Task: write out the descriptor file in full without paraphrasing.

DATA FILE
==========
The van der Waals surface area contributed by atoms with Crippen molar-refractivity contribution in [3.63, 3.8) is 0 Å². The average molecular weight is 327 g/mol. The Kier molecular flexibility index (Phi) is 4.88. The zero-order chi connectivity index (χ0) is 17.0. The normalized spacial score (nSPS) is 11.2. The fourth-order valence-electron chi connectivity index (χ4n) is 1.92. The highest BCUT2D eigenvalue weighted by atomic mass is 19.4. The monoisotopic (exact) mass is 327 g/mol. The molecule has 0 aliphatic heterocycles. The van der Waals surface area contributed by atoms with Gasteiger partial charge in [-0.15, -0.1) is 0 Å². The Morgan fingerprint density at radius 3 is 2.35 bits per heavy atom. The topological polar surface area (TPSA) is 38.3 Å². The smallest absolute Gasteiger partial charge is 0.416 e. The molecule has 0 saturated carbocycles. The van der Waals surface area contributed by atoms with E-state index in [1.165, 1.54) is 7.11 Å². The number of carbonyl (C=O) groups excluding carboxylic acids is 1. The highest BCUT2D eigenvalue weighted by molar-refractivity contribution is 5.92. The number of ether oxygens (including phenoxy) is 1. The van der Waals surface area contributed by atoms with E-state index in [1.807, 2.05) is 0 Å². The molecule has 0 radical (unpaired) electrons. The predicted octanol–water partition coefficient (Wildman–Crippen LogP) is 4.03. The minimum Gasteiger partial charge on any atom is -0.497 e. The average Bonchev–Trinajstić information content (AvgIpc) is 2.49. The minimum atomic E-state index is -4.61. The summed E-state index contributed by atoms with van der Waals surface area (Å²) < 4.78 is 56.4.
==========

The van der Waals surface area contributed by atoms with Crippen molar-refractivity contribution in [3.63, 3.8) is 0 Å². The average molecular weight is 327 g/mol. The Kier molecular flexibility index (Phi) is 4.88. The zero-order chi connectivity index (χ0) is 17.0. The normalized spacial score (nSPS) is 11.2. The fourth-order valence-electron chi connectivity index (χ4n) is 1.92. The highest BCUT2D eigenvalue weighted by atomic mass is 19.4. The monoisotopic (exact) mass is 327 g/mol. The molecule has 0 aliphatic heterocycles. The van der Waals surface area contributed by atoms with Gasteiger partial charge in [-0.15, -0.1) is 0 Å². The Morgan fingerprint density at radius 3 is 2.35 bits per heavy atom. The topological polar surface area (TPSA) is 38.3 Å². The smallest absolute Gasteiger partial charge is 0.416 e. The molecule has 0 saturated carbocycles. The van der Waals surface area contributed by atoms with E-state index in [1.165, 1.54) is 7.11 Å². The number of carbonyl (C=O) groups excluding carboxylic acids is 1. The highest BCUT2D eigenvalue weighted by molar-refractivity contribution is 5.92. The number of ether oxygens (including phenoxy) is 1. The van der Waals surface area contributed by atoms with E-state index in [1.807, 2.05) is 0 Å². The molecule has 0 radical (unpaired) electrons. The predicted octanol–water partition coefficient (Wildman–Crippen LogP) is 4.03. The minimum Gasteiger partial charge on any atom is -0.497 e. The average Bonchev–Trinajstić information content (AvgIpc) is 2.49. The minimum atomic E-state index is -4.61. The summed E-state index contributed by atoms with van der Waals surface area (Å²) < 4.78 is 56.4.